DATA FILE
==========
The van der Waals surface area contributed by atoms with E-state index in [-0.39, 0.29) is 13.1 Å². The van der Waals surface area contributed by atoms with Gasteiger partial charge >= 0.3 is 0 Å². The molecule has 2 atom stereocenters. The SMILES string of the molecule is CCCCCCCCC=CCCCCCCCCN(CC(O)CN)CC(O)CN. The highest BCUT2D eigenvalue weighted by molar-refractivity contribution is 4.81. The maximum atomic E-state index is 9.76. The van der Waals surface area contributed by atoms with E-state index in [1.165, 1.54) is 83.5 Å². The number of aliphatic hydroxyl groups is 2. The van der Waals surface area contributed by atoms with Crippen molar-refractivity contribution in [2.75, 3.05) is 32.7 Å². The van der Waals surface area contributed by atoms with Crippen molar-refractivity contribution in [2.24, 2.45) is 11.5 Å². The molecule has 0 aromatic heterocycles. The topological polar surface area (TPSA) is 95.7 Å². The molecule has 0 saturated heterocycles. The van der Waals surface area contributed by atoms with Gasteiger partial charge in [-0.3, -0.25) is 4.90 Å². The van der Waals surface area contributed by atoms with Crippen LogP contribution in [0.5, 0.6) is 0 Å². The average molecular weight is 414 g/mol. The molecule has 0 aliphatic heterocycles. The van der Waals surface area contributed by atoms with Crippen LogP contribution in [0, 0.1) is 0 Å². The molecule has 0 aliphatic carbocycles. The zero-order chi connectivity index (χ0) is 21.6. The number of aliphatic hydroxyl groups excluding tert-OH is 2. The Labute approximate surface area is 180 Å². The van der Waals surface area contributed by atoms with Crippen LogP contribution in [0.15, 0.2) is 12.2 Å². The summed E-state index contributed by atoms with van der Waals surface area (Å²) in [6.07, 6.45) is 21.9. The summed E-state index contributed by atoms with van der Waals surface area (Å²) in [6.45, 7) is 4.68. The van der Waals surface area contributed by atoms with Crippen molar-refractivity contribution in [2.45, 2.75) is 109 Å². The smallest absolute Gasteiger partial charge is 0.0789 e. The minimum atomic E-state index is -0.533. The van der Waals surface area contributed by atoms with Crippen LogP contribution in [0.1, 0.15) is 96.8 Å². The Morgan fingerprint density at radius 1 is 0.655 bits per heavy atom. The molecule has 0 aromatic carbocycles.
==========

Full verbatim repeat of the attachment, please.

The van der Waals surface area contributed by atoms with E-state index in [-0.39, 0.29) is 13.1 Å². The van der Waals surface area contributed by atoms with Gasteiger partial charge >= 0.3 is 0 Å². The molecule has 2 atom stereocenters. The SMILES string of the molecule is CCCCCCCCC=CCCCCCCCCN(CC(O)CN)CC(O)CN. The highest BCUT2D eigenvalue weighted by molar-refractivity contribution is 4.81. The maximum atomic E-state index is 9.76. The van der Waals surface area contributed by atoms with E-state index in [1.165, 1.54) is 83.5 Å². The number of aliphatic hydroxyl groups is 2. The van der Waals surface area contributed by atoms with Crippen molar-refractivity contribution in [2.75, 3.05) is 32.7 Å². The van der Waals surface area contributed by atoms with Crippen molar-refractivity contribution in [2.24, 2.45) is 11.5 Å². The molecule has 0 aromatic heterocycles. The topological polar surface area (TPSA) is 95.7 Å². The molecule has 0 saturated heterocycles. The van der Waals surface area contributed by atoms with Gasteiger partial charge in [-0.3, -0.25) is 4.90 Å². The van der Waals surface area contributed by atoms with Crippen LogP contribution in [0.5, 0.6) is 0 Å². The average molecular weight is 414 g/mol. The molecule has 0 aliphatic heterocycles. The van der Waals surface area contributed by atoms with Crippen LogP contribution in [0, 0.1) is 0 Å². The molecule has 0 aliphatic carbocycles. The zero-order chi connectivity index (χ0) is 21.6. The number of aliphatic hydroxyl groups excluding tert-OH is 2. The Labute approximate surface area is 180 Å². The van der Waals surface area contributed by atoms with Crippen LogP contribution in [0.15, 0.2) is 12.2 Å². The summed E-state index contributed by atoms with van der Waals surface area (Å²) in [6.07, 6.45) is 21.9. The summed E-state index contributed by atoms with van der Waals surface area (Å²) in [6.45, 7) is 4.68. The van der Waals surface area contributed by atoms with Crippen molar-refractivity contribution in [2.45, 2.75) is 109 Å². The smallest absolute Gasteiger partial charge is 0.0789 e. The minimum atomic E-state index is -0.533. The van der Waals surface area contributed by atoms with Crippen LogP contribution in [0.1, 0.15) is 96.8 Å². The Morgan fingerprint density at radius 1 is 0.655 bits per heavy atom. The molecule has 0 aromatic carbocycles.